“I just wanted to be a pioneer,” I said, thinking that should get her off my back. Besides, Mama was the one who encouraged me to read all those pioneer books, and she was the one born Boone. But she just shook her head like she was disgusted and curled up one side of her mouth and shot frowns over at me. She told me how stubborn I was, and how much like my father.
Anyway, I got to sleep by firelight, like a pioneer, and it didn’t take much imagination to pretend I was out in the wilderness under a starlit sky, especially since Mama had stuck luminous stars to the ceiling in my bedroom.
My fourth great grandfather Jacob Boone helped Daniel Boone survey the town of Maysville and was one of its first trustees. He ran a tavern and ferry. He was the interpreter between the colonel of the Army and the Indian chiefs and warriors. He built a house on Front Street and lived there till he died.
Jacob Boone is buried in the Old Pioneer Cemetery behind the Maysville Historical Museum.
I really am in a real pioneer family.
Jillie and Hardy at Waveland beach on the Mississippi Gulf Coast
Don’t let me linger, he always told me. If I’m irreversibly ill, if I cannot be whole again, let me go, let me die. No heroics. I don’t want to be less than what I am.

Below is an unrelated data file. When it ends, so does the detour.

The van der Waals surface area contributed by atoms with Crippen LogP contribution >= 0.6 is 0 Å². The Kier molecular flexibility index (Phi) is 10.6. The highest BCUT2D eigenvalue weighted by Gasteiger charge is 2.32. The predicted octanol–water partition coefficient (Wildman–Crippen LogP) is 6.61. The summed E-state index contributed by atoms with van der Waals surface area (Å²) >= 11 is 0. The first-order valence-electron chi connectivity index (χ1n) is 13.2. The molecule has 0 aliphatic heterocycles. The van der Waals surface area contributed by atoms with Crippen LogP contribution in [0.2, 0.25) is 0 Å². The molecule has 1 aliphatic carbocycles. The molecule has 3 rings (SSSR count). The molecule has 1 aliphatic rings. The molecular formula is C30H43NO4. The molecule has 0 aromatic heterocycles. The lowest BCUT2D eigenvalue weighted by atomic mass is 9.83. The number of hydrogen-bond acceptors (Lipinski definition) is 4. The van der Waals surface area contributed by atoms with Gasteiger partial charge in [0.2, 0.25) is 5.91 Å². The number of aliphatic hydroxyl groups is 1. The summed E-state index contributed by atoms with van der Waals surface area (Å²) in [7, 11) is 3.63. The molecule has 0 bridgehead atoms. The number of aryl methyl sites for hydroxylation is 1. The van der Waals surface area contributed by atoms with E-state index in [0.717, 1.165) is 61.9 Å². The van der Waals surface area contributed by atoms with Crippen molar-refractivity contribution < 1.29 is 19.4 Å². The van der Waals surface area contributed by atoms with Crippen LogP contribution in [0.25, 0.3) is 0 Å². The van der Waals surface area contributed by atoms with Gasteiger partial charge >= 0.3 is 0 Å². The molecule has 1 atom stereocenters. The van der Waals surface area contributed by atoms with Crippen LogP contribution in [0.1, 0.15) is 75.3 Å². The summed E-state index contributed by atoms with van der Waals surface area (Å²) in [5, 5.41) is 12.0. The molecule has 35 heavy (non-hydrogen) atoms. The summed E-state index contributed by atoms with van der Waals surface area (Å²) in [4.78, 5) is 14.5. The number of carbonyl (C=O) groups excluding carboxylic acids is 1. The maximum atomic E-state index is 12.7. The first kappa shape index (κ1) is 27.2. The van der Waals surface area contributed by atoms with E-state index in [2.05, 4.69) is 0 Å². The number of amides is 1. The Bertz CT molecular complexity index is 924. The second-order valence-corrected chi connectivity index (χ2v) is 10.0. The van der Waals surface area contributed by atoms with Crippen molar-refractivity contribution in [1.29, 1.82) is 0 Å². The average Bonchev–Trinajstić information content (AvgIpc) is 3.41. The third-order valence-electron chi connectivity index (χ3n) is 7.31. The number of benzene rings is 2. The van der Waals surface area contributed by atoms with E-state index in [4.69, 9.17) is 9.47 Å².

You need to know, I’d answer, that if I think there’s a chance for you to survive, I will take it. I will let them hold on to you for a while. I will give you every opportunity to live.
I don’t want to linger, he’d repeat. And if I do, you find a way to let me go. There are ways and there are places to go to find out how.
I could never do that, I’d say.
I would want you to, he’d say.
He’d tell me this when there wasn’t a thing in the world wrong with him. Then on June 27-28, 2008, the situation came up.
The doctor at Williamson Medical Center told me his organs had been without oxygen too long, maybe even his brain. With the mention of brain, I closed my eyes and let my head fall hard against the stone wall of the hallway. I couldn’t bear to hear that the brain of this brilliant man had been compromised.
Fix him, I said. He’s got to be at work Monday, he has customers depending on him, he owns a business.
It was an order. I meant it. I needed him, too.
So he lived through five hours of surgery. Then the doctor said his only chance for survival was to go to Vanderbilt, and he only had a 5% chance with that. And at Vanderbilt he had seven more hours of surgery. They fixed part of him; they repaired his heart, rebuilding it after the aortic dissection ripped it to shreds. But there was the issue of the other organs that had been without oxygen because of clots formed by tissue of the inner layer of the aorta. They’d take him off the heart/lung machine and he couldn’t make it.
So the doctor came to me and said, there’s one more surgery we can do, I think the outcome will be the same, but I’ve got a team ready if you want us to go ahead with it.
With that, it was all put on me. Do I carry out his wish and say no, enough, let him go, or do I give him another chance and put him through more surgery? The doctor stepped away for a moment and let me wring my hands, look beggingly at my brother-in-law, tell my son that I cannot walk away from this place without giving him every opportunity to live. My son said okay, of course, okay, sure, we’ll tell the doctor.